Electrification and welfare for the marginalized: Evidence from India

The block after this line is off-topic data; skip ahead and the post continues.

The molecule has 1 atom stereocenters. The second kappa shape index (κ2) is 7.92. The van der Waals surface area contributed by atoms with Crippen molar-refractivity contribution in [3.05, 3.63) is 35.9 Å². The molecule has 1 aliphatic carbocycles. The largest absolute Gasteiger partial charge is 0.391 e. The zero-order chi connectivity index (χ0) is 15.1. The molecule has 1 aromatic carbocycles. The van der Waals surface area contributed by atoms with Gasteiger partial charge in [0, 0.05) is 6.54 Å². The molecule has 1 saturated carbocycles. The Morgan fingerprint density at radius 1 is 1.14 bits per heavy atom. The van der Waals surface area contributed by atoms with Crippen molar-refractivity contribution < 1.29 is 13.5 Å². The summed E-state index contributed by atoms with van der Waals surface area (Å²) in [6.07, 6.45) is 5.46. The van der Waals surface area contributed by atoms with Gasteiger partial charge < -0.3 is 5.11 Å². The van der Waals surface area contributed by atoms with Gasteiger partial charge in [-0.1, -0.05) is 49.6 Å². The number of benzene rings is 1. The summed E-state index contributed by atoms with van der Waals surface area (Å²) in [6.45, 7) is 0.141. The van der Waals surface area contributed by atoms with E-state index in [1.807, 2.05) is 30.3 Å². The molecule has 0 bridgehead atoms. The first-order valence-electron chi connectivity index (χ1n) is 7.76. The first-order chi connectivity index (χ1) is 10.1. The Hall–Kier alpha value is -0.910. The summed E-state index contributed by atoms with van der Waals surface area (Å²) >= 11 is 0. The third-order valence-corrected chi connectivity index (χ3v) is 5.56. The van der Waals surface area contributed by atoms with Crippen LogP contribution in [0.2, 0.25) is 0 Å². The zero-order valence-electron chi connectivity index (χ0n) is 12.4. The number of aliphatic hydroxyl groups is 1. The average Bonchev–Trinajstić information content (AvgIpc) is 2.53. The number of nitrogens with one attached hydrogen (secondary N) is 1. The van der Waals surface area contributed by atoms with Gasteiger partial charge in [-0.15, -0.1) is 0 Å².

Uneven electrification can be a source of welfare disparity. Given the recent progress of electrification in India, we analyze the differences in access and reliability of electricity, and its impact on household welfare for marginalized and dominant social groups by caste and religion. We carry out longitudinal analysis from a national survey, 2005–2012, using OLS, fixed effects and panel instrumental variable regressions. Our analysis shows that marginalized groups (Hindu SC/ST and Muslims) had higher likelihood of electricity access compared to the dominant groups (Hindu forward castes and OBC). In terms of electricity reliability, in a period when the all households lost electricity hours, marginalized groups lost less electricity hours in a day as compared to domi- nant groups. Results showed that electrification enabled marginalized households to increase their consumption, assets and move out of poverty, but the effect was smaller as compared to dominant groups. Overall, the effects were more pronounced in rural areas. The findings are robust to alternative ways of measuring consumption, and other robustness checks. We posit that electrification increased household welfare of marginalized groups, but did not reduce absolute disparities among social groups.
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